Don't count on star South Carolina defensive end Jadeveon Clowney being ready to participate fully in the 2014 NFL Scouting Combine, if the Gamecocks junior declares early eligibility for the NFL draft as expected.
Clowney said earlier this week that he will play through pain from bone spurs in his right foot for the balance of the season, then have them surgically removed after the season ends. Assuming the 2-1 Gamecocks qualify for a high-level bowl game in early January, that means Clowney would only have about six weeks between surgery and the combine, which will be held Feb. 18-25 in Indianapolis.
And that's probably not enough recovery time, according to surgeon Phillip Kwong of the Kerlan-Jobe Orthopaedic Clinic in Los Angeles.
"I don't think that's likely to happen. I think it would take at least six weeks, but more like in the area of two months, three months, eight to ten weeks would be more likely," Kwong said. "He's going to have to do quick, explosive moves, accelerate, decelerate, change directions. He'll be sprinting, running hard, that type of thing. I would think six weeks, depending on what it is, I don't think he could be at full speed."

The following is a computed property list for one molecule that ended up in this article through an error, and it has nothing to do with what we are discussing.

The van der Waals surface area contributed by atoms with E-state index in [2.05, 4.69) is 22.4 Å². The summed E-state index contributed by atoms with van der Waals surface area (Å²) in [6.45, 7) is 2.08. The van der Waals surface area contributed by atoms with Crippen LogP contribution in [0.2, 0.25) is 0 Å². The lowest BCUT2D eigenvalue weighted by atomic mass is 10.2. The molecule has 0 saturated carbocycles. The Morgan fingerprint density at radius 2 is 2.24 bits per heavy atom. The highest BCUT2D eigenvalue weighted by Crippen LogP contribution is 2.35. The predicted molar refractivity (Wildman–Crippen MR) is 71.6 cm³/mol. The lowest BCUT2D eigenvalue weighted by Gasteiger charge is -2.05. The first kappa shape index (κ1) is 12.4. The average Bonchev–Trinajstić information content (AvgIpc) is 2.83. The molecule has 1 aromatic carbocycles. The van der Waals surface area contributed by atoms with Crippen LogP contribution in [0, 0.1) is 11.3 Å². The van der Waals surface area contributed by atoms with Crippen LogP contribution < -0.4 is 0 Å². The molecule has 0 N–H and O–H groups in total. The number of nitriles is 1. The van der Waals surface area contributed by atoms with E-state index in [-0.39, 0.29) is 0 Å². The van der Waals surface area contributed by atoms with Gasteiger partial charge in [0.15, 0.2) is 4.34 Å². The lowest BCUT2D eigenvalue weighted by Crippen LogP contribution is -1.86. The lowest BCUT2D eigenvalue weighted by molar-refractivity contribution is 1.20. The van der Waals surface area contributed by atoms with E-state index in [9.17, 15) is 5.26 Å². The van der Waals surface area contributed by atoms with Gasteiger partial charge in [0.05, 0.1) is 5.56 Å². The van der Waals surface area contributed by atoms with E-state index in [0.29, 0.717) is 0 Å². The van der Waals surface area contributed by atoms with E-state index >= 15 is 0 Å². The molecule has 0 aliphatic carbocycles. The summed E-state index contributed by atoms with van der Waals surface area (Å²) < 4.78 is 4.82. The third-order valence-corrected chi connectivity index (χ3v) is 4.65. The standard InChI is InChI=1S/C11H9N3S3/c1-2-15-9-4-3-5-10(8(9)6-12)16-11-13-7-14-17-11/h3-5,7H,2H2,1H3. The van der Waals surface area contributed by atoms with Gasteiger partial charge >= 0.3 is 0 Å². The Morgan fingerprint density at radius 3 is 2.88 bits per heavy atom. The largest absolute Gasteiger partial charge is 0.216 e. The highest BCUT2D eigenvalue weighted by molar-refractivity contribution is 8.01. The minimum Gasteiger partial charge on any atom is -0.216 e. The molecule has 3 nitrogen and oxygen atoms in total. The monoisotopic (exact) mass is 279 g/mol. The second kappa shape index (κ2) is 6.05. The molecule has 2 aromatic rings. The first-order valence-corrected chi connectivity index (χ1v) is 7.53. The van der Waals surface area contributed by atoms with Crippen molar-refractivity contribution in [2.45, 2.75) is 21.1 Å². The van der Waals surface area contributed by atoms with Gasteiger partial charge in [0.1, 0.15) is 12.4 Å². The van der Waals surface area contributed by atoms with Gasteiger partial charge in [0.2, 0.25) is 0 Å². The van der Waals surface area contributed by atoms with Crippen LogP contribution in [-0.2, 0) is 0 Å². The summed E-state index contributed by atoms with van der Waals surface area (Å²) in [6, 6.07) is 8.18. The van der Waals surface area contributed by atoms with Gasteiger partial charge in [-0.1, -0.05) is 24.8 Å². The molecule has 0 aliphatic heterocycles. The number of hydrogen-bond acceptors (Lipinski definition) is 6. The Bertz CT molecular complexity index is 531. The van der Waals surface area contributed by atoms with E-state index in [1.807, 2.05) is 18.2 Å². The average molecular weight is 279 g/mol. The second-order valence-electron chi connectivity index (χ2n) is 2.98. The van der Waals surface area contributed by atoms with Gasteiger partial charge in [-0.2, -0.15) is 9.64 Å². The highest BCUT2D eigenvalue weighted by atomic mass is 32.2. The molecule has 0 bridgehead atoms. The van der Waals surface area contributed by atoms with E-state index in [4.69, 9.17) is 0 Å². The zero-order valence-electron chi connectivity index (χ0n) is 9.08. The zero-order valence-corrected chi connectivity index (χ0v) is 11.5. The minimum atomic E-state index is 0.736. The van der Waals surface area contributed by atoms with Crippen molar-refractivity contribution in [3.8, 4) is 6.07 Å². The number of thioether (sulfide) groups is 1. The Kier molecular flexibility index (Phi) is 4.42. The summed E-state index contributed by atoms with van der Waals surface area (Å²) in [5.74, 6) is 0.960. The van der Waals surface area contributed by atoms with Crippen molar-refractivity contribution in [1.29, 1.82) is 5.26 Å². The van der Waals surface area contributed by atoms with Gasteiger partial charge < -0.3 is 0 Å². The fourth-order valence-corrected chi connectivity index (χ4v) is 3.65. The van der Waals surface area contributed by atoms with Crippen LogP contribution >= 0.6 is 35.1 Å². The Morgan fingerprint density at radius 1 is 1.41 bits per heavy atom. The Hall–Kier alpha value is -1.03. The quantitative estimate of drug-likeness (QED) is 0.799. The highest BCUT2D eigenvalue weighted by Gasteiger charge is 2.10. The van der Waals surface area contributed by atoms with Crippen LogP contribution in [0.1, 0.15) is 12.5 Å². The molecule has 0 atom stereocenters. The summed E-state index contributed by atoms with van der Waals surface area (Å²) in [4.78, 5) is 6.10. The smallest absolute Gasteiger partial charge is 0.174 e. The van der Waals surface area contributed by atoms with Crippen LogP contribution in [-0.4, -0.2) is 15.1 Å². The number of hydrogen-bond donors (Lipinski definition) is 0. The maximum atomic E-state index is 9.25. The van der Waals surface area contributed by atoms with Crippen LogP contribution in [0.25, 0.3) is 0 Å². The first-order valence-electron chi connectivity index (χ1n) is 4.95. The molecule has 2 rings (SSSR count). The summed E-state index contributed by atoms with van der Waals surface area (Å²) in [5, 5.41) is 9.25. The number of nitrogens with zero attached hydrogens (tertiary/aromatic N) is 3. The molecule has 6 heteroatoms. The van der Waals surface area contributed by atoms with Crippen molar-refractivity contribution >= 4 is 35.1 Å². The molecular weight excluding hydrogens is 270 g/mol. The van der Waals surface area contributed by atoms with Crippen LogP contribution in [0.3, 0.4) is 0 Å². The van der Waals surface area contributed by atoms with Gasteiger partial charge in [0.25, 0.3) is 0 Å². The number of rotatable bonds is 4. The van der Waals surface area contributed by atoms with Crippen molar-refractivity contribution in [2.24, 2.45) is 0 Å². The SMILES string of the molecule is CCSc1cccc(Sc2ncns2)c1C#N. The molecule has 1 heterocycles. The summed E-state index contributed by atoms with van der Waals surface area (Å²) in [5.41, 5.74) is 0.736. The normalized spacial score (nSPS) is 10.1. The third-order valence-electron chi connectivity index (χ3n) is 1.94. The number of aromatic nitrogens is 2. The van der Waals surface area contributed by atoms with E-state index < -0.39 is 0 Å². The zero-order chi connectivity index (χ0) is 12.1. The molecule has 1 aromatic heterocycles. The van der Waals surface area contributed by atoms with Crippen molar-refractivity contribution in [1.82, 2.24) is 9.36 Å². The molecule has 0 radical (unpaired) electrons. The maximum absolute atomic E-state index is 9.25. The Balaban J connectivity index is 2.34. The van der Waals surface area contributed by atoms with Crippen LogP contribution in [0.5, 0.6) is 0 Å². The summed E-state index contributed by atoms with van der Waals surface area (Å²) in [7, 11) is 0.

Even if he's unable to run the 40-yard dash or participate in drills that are stressful on the foot, Clowney could participate at the combine on a limited basis. Everything from interviews to physical measurements to bench pressing and more would fall into that category. If he needs a few weeks beyond the combine to run full speed, he could do so at South Carolina's annual Pro Day workout, which was held about a month after the combine last spring.
Kwong said bone spurs are calcium deposits in a joint area that the body creates to fill minor cracks created by friction in the joint.
"A spur is a reflection of some other process going on ... the spurs themselves may not the cause of the problem, they may be the effect," Kwong said.
Kwong cautioned that recovery times can vary and, absent knowing more details about Clowney's specific case, he could not be certain about when the star defensive end will be recovered. But based on what is normal for bone spur removal, things don't look promising for the junior's chances of being a full participant at the combine. Kwong also said elite athletes such as Clowney can recover more quickly from minor surgery.
"If they're healthy, have good habits, good diet, they don't smoke, they'll heal faster," Kwong said. "And (Clowney) is going to be in a situation where he can get good, intensive therapy, as opposed to the average weekend warrior."